When I was 10 years old, I had a CASA volunteer here in Lane County. I can remember the day like it was yesterday.
I was sitting in my aunt’s kitchen as my mom hung up the phone with Child Protective Services. My stomach dropped as she told me that accusations of physical abuse were not enough to remove my brother and me from my dad’s home. My mom asked if there was anything else she should know about living with my father for the past seven years. I knew this was my opportunity to tell the secret I had held inside for so many years. With my head hung low, in a soft, quiet voice, I said to her, “Daddy touches me.”
She tried to fight back tears but there was no restraining them. I found myself holding her saying, “It’s alright Mommy, everything is going to be okay.” This was the beginning of a long road to recovery that I am still traveling today.
From the moment I told my mom about the abuse, I had an overwhelming support system fighting for me. One person in particular who was special to me was my CASA, Linda Drew. She not only advocated for me in court, she was also my friend, someone I could always count on to be there. No matter what was going on, I knew I would see Linda every week. She ate lunch at school with me and my brother, which in fourth grade was really cool. In such an adult situation, she gave me the opportunity to act like a kid and escape from what I was going through. I was always interested in going with my mom to court, and Linda made this possible by going with me and hanging out outside the court room. Sometimes she would peek inside and fill me in on everything that was going on.
Linda was also a major source of encouragement for my mom, who was raising two children by herself for the first time. She helped my mom get more involved with our school, get into parenting classes, and overall helped us become a family.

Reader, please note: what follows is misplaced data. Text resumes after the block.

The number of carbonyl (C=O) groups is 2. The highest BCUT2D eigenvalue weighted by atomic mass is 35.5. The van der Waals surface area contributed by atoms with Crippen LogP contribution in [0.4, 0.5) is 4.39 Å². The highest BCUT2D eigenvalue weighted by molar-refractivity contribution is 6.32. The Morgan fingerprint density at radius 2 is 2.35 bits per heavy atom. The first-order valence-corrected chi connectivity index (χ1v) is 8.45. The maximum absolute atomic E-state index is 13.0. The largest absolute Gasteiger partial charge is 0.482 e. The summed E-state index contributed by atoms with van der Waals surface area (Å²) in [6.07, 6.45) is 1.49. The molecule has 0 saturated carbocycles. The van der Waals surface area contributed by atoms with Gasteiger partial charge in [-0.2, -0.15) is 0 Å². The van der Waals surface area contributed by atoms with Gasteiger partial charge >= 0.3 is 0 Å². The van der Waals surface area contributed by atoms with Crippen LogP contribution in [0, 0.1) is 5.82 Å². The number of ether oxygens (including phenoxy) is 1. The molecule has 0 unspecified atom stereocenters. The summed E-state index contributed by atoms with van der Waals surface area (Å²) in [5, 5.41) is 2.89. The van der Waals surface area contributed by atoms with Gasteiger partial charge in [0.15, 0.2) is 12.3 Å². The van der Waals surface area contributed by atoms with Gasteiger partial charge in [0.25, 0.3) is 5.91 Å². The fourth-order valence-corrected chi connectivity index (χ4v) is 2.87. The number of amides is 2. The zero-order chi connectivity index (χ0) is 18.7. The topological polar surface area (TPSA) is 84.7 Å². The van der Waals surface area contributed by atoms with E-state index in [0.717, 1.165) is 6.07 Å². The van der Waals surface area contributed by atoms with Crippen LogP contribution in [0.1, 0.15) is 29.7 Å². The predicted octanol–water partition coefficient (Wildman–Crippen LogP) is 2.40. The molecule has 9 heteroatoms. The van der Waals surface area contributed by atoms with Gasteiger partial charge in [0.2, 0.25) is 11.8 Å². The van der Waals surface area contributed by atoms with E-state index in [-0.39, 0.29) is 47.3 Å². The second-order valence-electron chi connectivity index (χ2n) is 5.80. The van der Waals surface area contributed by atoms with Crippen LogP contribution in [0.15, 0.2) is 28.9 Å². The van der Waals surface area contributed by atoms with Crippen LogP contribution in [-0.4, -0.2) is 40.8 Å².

After the legal battle wrapped up, we began living pretty normal lives; it was time for Linda to move on to another child in need. Unfortunately we lost touch for some time, but the lack of contact over the years did not affect the bond I felt with her.
Linda & Brittany
The wonderful people of CASA were not only able to make miracles happen in my life as a child, but they also made it possible for me to reunite with Linda during their annual Casino Night fundraiser in February 2010. It had been twelve years since I had seen Linda, but it only took a glance to recognize her face. We spent the whole night playing poker, laughing about old times and catching up on missed years. That night, I spoke publicly about my story for the first time. I left feeling more empowered and proud of myself than I had ever felt. The opportunity to touch others’ lives with my experiences was the best night of my life.
I am very proud to tell you that I am not a statistic, that I have beaten the odds. I recently graduated from the University of Oregon with a psychology degree. I’m now working in a great marketing job in Portland. Although the future is a bit scary, there is no doubt in my mind that I am going places. I feel blessed to be where I am today. Although I am a very strong-willed woman, I could not have come this far without the support of my family, friends, and Linda.